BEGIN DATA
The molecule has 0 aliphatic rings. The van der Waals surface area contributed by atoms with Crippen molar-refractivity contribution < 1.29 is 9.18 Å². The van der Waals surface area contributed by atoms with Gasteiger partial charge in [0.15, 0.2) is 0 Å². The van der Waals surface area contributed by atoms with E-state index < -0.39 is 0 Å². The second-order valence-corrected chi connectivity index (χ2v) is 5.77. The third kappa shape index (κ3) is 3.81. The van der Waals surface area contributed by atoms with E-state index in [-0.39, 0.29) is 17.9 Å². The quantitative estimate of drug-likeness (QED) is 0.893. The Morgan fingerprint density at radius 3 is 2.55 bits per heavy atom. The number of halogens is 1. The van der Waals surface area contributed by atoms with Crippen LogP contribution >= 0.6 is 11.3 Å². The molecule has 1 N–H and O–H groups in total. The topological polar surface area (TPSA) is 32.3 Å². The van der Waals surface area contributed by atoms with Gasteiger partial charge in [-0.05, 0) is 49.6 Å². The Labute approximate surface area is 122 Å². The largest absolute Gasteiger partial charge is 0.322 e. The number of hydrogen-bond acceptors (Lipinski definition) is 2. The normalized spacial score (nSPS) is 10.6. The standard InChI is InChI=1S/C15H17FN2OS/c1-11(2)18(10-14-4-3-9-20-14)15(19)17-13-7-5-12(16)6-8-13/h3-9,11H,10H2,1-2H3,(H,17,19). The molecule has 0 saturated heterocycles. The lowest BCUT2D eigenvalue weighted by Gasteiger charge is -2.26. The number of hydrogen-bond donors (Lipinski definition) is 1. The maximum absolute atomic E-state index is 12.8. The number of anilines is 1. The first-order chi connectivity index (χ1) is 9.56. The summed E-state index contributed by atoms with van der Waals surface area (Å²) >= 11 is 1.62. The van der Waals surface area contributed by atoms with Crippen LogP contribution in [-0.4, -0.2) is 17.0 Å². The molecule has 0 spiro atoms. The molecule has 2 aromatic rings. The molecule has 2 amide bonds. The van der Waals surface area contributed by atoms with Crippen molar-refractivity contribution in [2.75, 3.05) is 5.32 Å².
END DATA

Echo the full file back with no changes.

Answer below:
The molecule has 0 aliphatic rings. The van der Waals surface area contributed by atoms with Crippen molar-refractivity contribution < 1.29 is 9.18 Å². The van der Waals surface area contributed by atoms with Gasteiger partial charge in [0.15, 0.2) is 0 Å². The van der Waals surface area contributed by atoms with E-state index < -0.39 is 0 Å². The second-order valence-corrected chi connectivity index (χ2v) is 5.77. The third kappa shape index (κ3) is 3.81. The van der Waals surface area contributed by atoms with E-state index in [-0.39, 0.29) is 17.9 Å². The quantitative estimate of drug-likeness (QED) is 0.893. The Morgan fingerprint density at radius 3 is 2.55 bits per heavy atom. The number of halogens is 1. The van der Waals surface area contributed by atoms with Crippen LogP contribution >= 0.6 is 11.3 Å². The molecule has 1 N–H and O–H groups in total. The topological polar surface area (TPSA) is 32.3 Å². The van der Waals surface area contributed by atoms with Gasteiger partial charge in [-0.05, 0) is 49.6 Å². The Labute approximate surface area is 122 Å². The largest absolute Gasteiger partial charge is 0.322 e. The number of hydrogen-bond acceptors (Lipinski definition) is 2. The normalized spacial score (nSPS) is 10.6. The standard InChI is InChI=1S/C15H17FN2OS/c1-11(2)18(10-14-4-3-9-20-14)15(19)17-13-7-5-12(16)6-8-13/h3-9,11H,10H2,1-2H3,(H,17,19). The molecule has 0 saturated heterocycles. The lowest BCUT2D eigenvalue weighted by Gasteiger charge is -2.26. The number of hydrogen-bond donors (Lipinski definition) is 1. The maximum absolute atomic E-state index is 12.8. The number of anilines is 1. The first-order chi connectivity index (χ1) is 9.56. The summed E-state index contributed by atoms with van der Waals surface area (Å²) >= 11 is 1.62. The van der Waals surface area contributed by atoms with Crippen LogP contribution in [-0.4, -0.2) is 17.0 Å². The molecule has 0 spiro atoms. The molecule has 2 aromatic rings. The molecule has 2 amide bonds. The van der Waals surface area contributed by atoms with Crippen molar-refractivity contribution in [2.75, 3.05) is 5.32 Å².